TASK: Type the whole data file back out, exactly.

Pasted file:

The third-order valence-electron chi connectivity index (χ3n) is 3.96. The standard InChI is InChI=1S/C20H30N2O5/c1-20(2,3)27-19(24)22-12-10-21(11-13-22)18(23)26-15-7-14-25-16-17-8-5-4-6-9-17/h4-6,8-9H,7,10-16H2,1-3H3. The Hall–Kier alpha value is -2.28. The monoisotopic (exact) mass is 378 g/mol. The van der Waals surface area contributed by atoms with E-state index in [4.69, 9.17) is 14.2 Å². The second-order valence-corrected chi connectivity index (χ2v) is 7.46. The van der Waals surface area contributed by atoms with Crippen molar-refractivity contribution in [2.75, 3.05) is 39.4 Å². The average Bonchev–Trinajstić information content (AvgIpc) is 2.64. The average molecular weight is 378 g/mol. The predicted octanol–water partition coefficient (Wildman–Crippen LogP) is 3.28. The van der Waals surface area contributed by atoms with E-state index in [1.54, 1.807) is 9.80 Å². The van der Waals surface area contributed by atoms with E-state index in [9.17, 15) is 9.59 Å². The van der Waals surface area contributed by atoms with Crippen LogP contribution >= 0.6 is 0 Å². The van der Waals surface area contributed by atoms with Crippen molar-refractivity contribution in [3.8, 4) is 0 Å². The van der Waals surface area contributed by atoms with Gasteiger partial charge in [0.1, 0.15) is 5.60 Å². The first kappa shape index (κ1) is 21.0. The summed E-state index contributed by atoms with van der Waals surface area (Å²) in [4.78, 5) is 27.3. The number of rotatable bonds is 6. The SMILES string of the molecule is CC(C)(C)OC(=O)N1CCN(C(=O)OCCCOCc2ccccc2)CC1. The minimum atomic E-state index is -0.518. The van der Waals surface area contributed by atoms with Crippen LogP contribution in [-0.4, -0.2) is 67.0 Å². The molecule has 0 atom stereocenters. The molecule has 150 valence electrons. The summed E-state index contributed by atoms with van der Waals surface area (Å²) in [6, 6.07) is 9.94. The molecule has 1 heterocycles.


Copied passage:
The third-order valence-electron chi connectivity index (χ3n) is 3.96. The standard InChI is InChI=1S/C20H30N2O5/c1-20(2,3)27-19(24)22-12-10-21(11-13-22)18(23)26-15-7-14-25-16-17-8-5-4-6-9-17/h4-6,8-9H,7,10-16H2,1-3H3. The Hall–Kier alpha value is -2.28. The monoisotopic (exact) mass is 378 g/mol. The van der Waals surface area contributed by atoms with E-state index in [4.69, 9.17) is 14.2 Å². The second-order valence-corrected chi connectivity index (χ2v) is 7.46. The van der Waals surface area contributed by atoms with Crippen molar-refractivity contribution in [2.75, 3.05) is 39.4 Å². The average Bonchev–Trinajstić information content (AvgIpc) is 2.64. The average molecular weight is 378 g/mol. The predicted octanol–water partition coefficient (Wildman–Crippen LogP) is 3.28. The van der Waals surface area contributed by atoms with E-state index in [1.54, 1.807) is 9.80 Å². The van der Waals surface area contributed by atoms with E-state index in [9.17, 15) is 9.59 Å². The van der Waals surface area contributed by atoms with Crippen LogP contribution >= 0.6 is 0 Å². The van der Waals surface area contributed by atoms with Crippen molar-refractivity contribution in [3.8, 4) is 0 Å². The van der Waals surface area contributed by atoms with Gasteiger partial charge in [0.1, 0.15) is 5.60 Å². The first kappa shape index (κ1) is 21.0. The summed E-state index contributed by atoms with van der Waals surface area (Å²) in [4.78, 5) is 27.3. The number of rotatable bonds is 6. The SMILES string of the molecule is CC(C)(C)OC(=O)N1CCN(C(=O)OCCCOCc2ccccc2)CC1. The minimum atomic E-state index is -0.518. The van der Waals surface area contributed by atoms with Crippen LogP contribution in [-0.4, -0.2) is 67.0 Å². The molecule has 0 atom stereocenters. The molecule has 150 valence electrons. The summed E-state index contributed by atoms with van der Waals surface area (Å²) in [6, 6.07) is 9.94. The molecule has 1 heterocycles.